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Dexter in the Dark
by Jeffry P. Lindsay

Overview - In his work as a Miami crime scene investigator, Dexter Morgan is not unaccustomed to seeing evil deeds...particularly because, on occasion, he commits them himself. Guided by his Dark Passenger (the reptilian voice inside him), he lives his outwardly normal life adhering to one simple rule: he only kills very bad people.  Read more...

 
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More About Dexter in the Dark by Jeffry P. Lindsay
 
 
 
Overview
In his work as a Miami crime scene investigator, Dexter Morgan is not unaccustomed to seeing evil deeds...particularly because, on occasion, he commits them himself. Guided by his Dark Passenger (the reptilian voice inside him), he lives his outwardly normal life adhering to one simple rule: he only kills very bad people. But Dexter's happy existence is turned upside-down when he is called to a particularly disturbing crime scene at the university campus. Dexter's Dark Passenger immediately senses something it recognizes, something utterly chilling, and the Dark Passenger--mastermind of Dexter's investigative and homicidal prowess--goes into hiding.
Dexter is alone for the first time in his life, and he realizes he's being hunted by an adversary more sinister than anything he's ever faced. Dexter must summon his sharpest investigative powers not only to pursue his enemy, but to locate--and truly understand--his Dark Passenger. It is nothing less than a search for his own dark soul...fueled by a steady supply of cream-filled donuts.
Macabre, ironic, and wonderfully entertaining, DEXTER IN THE DARK goes deeper into the dark psyche of one of the freshest protagonists in recent fiction.

 
Details
  • ISBN-13: 9780385518338
  • ISBN-10: 0385518331
  • Publisher: Doubleday Books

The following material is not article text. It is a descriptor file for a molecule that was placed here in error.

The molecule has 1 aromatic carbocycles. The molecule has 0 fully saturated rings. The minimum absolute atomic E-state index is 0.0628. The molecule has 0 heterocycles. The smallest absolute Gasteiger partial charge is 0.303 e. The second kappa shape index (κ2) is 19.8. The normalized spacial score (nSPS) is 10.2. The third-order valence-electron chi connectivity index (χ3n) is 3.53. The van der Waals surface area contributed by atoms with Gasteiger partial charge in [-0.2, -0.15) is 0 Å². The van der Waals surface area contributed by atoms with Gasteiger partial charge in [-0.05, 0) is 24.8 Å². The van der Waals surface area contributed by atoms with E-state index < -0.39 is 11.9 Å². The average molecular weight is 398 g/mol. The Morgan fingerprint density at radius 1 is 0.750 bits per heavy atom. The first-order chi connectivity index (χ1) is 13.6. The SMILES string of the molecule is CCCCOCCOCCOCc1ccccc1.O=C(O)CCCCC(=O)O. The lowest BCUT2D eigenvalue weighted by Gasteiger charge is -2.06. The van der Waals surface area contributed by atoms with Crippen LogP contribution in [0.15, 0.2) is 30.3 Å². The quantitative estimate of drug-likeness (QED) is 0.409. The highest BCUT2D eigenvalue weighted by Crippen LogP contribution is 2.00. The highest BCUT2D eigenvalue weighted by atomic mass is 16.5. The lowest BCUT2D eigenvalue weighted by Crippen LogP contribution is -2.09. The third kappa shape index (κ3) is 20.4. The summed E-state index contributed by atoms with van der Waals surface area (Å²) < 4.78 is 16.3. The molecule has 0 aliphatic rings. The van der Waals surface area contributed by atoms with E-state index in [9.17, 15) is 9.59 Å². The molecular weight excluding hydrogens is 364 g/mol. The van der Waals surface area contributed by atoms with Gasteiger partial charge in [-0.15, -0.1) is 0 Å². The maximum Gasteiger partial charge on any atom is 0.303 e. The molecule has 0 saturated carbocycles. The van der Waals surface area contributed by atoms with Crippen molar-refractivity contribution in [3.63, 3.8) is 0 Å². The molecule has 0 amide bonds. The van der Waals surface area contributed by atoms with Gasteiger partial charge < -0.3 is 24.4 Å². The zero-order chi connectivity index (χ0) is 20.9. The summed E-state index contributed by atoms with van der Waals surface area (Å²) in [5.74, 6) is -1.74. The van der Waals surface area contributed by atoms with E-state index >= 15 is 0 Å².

• Publish Date: September 2007
  • Page Count: 302


Related Categories

Books > Fiction > Thrillers - General

 
Publishers Weekly Reviews

Publishers Weekly® Reviews

  • Reviewed in: Publishers Weekly, page 40.
  • Review Date: 0000-00-00
  • Reviewer: Staff

In Lindsay’s third novel to feature endearing Miami cop and serial killer Dexter Morgan (after 2005’s Darkly Devoted Dexter), the Dark Passenger, the voice inside Dexter’s head that from time to time drives him to the “Theme Park of the Unthinkable,” inexplicably disappears while Morgan is investigating a gruesome double murder on the University of Miami campus. The crime scene, at which two co-eds were ritualistically burned and beheaded, gives even the human vivisection–loving vigilante the creeps. As the burned and beheaded body count continues to mount, Morgan realizes that the force behind the killings is something even more evil than his Dark Passenger. Though the macabre wit that powered the first two installments of this delightfully dark series (also a hit on TV’s Showtime) is still evident, this third entry takes a decidedly deep introspective turn as Dexter is forced to contemplate not only life without his enigmatic companion but also who—or what—he truly is. (Sept.)

 
BookPage Reviews

The killer inside

Jeff Lindsay's Dexter in the Dark is certainly one of the most original novels in recent memory. This is the third of the Dexter books, which are so popular they have been adapted into a TV series for Showtime. Think "CSI" meets An American Werewolf in London, and you won't be far off. Dexter Morgan represents the "CSI" part of the equation. He is a South Florida forensic pathologist with a big secret. The big secret is the Dark Passenger, a vengeful being who inhabits Dexter's psyche, directing him in all sorts of merry mayhem in the name of the greater good. Or so Dexter thinks. This is, of course, a hobby best pursued solo, but Dexter has a couple of soon-to-be stepchildren who are hip to his secret, so he reluctantly agrees to train them in the dark arts that will come to shape their young lives. It must be said that Dexter only wreaks havoc on folks who richly deserve it, and given his line of work, he is exceptionally careful not to leave any incriminating evidence. Lately, though, his Dark Passenger seems to have deserted him; Dexter senses that something has frightened his alter ego badly, perhaps another Dark Passenger. Not a happy thought, especially as this new being seems to have none of Dexter's scruples with regard to choice of victims. Lindsay has a tongue-in-cheek writing style reminiscent of Lawrence Block's in his Burglar (Bernie Rhodenbarr) series—ever so slightly highbrow, but at the same time displaying an endearing self-effacing quality in the protagonist.

 
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